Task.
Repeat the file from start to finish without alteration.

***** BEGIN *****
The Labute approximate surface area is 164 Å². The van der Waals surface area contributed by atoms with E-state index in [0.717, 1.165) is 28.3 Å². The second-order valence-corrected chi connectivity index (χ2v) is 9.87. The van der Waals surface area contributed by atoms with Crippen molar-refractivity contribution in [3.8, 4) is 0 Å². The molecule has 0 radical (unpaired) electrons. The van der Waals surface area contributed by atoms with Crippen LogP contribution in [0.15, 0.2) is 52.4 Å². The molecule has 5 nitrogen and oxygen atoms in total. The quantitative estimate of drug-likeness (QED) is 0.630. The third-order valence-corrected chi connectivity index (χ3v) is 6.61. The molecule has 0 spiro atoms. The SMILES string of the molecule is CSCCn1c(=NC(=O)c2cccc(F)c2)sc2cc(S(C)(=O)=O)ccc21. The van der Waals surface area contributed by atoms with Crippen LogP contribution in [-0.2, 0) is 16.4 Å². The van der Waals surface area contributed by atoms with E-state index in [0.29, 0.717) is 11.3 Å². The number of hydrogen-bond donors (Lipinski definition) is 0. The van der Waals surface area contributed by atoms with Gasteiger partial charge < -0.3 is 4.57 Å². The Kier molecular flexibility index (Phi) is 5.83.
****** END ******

The Labute approximate surface area is 164 Å². The van der Waals surface area contributed by atoms with E-state index in [0.717, 1.165) is 28.3 Å². The second-order valence-corrected chi connectivity index (χ2v) is 9.87. The van der Waals surface area contributed by atoms with Crippen molar-refractivity contribution in [3.8, 4) is 0 Å². The molecule has 0 radical (unpaired) electrons. The van der Waals surface area contributed by atoms with Crippen LogP contribution in [0.15, 0.2) is 52.4 Å². The molecule has 5 nitrogen and oxygen atoms in total. The quantitative estimate of drug-likeness (QED) is 0.630. The third-order valence-corrected chi connectivity index (χ3v) is 6.61. The molecule has 0 spiro atoms. The SMILES string of the molecule is CSCCn1c(=NC(=O)c2cccc(F)c2)sc2cc(S(C)(=O)=O)ccc21. The van der Waals surface area contributed by atoms with Crippen LogP contribution in [-0.2, 0) is 16.4 Å². The van der Waals surface area contributed by atoms with E-state index in [0.29, 0.717) is 11.3 Å². The number of hydrogen-bond donors (Lipinski definition) is 0. The van der Waals surface area contributed by atoms with Gasteiger partial charge < -0.3 is 4.57 Å². The Kier molecular flexibility index (Phi) is 5.83.